Stories of Service: Airman to Olympian

  • Published
  • Secretary of the Air Force Public Affairs

Less than 1% of Americans serve in the armed forces. A much smaller percentage can call themselves an Olympian. Senior Airman Kenia Sinclair, a religious affairs Airman assigned to the 628th Air Base Wing Chapel at Joint Base Charleston, South Carolina, is a four-time Olympian, representing Jamaica, who traded her title of professional athlete for Airman.

“My passion for running led to an escape from struggles and hardship,” Sinclair said.

At age 10, her father passed away and her mother left, forcing Sinclair and her twin to live with friends before moving to America in 1999. The twins started running to cope with the extreme hardships they faced at a young age. During high school, they were recruited to run at Seton Hall University in South Orange, New Jersey.

After competing in four Olympic Games and signing a six-year contract with Nike, Sinclair made a promise to herself.

“In the back of my mind, I told myself I would serve the country that paved the way for my success,” Sinclair said. “I was able to go to college, my tuition was paid for with an athletic scholarship, and I was able to buy a house and my dream car. America did all this for me.”

Sinclair decided to give back by joining the U.S. Air Force.

Transitioning from Olympian to Airman may seem like a stretch, but Sinclair disagrees. She compares the two careers, saying that the common ground is discipline, integrity and determination.

On the track, her philosophy is, “If I put my mind to it, I’m going to do it. As a young girl I learned that if I’m mentally strong, I can overcome anything that comes my way.”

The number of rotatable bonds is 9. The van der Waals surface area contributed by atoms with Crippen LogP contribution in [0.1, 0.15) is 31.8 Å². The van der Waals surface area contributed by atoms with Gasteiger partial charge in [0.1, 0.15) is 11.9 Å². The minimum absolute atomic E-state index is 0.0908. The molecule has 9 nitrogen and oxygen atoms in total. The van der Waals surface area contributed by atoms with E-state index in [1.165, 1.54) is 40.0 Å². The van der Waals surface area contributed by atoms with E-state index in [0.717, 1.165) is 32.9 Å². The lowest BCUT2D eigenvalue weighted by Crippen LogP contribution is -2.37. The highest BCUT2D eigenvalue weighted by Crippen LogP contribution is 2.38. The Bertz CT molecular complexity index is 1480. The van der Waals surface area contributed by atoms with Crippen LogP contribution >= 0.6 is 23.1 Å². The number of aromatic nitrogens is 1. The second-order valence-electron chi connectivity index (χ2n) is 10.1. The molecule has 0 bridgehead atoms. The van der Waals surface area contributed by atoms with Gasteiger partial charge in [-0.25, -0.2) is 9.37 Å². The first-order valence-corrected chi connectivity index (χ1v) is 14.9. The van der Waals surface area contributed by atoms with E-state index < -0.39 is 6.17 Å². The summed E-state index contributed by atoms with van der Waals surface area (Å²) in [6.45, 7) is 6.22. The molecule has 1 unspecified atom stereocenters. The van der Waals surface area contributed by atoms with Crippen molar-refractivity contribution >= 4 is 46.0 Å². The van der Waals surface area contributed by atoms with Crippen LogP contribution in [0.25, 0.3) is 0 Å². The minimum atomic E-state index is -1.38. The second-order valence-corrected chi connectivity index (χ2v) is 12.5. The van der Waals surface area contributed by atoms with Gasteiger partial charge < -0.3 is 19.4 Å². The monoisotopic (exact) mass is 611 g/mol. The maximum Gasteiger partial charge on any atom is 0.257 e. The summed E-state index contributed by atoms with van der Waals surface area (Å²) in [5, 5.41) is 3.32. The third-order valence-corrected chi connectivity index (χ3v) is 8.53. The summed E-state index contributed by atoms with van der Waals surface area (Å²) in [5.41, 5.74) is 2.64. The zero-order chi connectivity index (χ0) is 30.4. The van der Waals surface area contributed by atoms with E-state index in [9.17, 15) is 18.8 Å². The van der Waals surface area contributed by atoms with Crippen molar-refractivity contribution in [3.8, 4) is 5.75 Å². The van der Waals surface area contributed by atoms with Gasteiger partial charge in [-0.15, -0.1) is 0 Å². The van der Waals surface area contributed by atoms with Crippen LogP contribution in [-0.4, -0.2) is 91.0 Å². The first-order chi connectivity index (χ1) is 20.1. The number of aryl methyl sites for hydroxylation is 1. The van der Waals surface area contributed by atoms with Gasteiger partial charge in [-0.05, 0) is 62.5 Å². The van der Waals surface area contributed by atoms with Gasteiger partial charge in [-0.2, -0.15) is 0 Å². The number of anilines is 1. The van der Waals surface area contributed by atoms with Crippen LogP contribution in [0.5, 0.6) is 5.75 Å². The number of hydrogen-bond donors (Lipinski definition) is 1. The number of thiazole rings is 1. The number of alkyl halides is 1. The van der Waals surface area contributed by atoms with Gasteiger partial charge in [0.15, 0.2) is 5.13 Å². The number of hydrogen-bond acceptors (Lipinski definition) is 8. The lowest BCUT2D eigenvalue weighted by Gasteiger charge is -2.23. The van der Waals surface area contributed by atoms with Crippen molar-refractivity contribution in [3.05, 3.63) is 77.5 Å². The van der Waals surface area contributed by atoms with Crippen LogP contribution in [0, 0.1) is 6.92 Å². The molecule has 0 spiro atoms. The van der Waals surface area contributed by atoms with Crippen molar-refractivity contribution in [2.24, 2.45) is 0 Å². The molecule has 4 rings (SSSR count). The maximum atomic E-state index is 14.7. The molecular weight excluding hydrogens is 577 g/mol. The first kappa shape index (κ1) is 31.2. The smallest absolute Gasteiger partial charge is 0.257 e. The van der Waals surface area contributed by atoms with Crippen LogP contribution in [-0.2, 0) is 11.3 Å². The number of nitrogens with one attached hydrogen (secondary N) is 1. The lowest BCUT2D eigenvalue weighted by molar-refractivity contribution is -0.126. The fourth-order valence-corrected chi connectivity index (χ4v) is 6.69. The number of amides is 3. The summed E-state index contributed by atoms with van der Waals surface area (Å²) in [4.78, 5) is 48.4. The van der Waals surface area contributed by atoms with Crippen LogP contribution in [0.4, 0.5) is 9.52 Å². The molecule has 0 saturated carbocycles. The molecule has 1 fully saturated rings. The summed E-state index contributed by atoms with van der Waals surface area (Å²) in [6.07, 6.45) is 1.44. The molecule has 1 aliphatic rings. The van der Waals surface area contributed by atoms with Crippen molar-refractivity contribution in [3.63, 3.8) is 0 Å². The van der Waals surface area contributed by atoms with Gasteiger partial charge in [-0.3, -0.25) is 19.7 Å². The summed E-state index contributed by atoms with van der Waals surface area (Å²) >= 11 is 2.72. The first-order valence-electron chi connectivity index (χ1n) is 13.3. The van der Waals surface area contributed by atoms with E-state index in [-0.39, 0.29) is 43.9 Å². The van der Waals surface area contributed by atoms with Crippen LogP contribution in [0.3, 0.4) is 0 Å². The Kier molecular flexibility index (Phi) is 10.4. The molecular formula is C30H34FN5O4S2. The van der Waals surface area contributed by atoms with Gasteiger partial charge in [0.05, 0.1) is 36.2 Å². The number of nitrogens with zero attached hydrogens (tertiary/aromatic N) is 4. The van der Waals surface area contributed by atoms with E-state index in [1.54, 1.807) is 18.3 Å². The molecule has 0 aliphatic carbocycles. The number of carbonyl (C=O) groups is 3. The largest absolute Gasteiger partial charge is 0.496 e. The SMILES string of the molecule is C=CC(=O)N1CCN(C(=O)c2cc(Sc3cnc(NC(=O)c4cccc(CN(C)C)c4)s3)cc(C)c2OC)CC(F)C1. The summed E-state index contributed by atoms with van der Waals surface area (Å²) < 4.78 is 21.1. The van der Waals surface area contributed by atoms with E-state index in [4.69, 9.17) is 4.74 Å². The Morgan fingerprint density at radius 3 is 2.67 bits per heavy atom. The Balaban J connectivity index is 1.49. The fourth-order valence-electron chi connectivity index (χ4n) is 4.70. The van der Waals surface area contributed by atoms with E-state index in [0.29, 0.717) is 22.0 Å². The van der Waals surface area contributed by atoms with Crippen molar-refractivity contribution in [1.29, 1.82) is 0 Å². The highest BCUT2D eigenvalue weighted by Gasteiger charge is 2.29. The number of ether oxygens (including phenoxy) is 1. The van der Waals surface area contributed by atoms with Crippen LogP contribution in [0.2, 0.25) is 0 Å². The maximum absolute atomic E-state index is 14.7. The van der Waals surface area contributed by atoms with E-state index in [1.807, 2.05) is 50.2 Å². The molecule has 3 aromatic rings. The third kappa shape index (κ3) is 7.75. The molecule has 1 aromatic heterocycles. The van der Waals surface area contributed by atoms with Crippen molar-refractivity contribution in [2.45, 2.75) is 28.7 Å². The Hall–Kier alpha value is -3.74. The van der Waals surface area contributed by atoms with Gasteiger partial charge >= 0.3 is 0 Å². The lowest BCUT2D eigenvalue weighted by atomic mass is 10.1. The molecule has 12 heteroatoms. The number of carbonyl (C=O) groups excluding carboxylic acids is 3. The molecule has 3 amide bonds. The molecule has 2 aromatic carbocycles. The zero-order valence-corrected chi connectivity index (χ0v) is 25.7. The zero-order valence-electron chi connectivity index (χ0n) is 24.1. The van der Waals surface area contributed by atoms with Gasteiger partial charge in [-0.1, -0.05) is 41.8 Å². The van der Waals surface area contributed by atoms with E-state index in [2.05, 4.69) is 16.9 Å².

Now in the Air Force, Sinclair takes the same approach.

“I always strive to do my job to the best of my ability, failure is not an option,” she said.

The 12-time All-American athlete began serving in 2020, joining just before she hit the age cutoff.

“I wish all of my Airmen had her drive,” said Tech. Sgt. Stacy Tharpe, 628th ABW noncommissioned officer in charge of religious affairs. “She’s willing to assist at any moment, which is infectious. Her attitude motivates the Airmen around her.”

Sinclair’s leadership describe her as being driven, compassionate and as having a heart of gold.

“I'd promote her to Technical Sergeant tomorrow if I could,” said Lt. Col. Zachary Nash, 628th ABW senior chaplain.

In her job as a religious affairs Airman, Sinclair can share her determination with others.

“You will have people tell you that you will not amount to anything,” Sinclair said. “But I made it, and I want to show other Airmen that their circumstances do not define them. I know that my life experiences are touching Airmen who have gone through similar things.”

When asked about her future, Sinclair said, “I’m applying for a commission, and I promise you, I’ll serve the country for as long as possible.”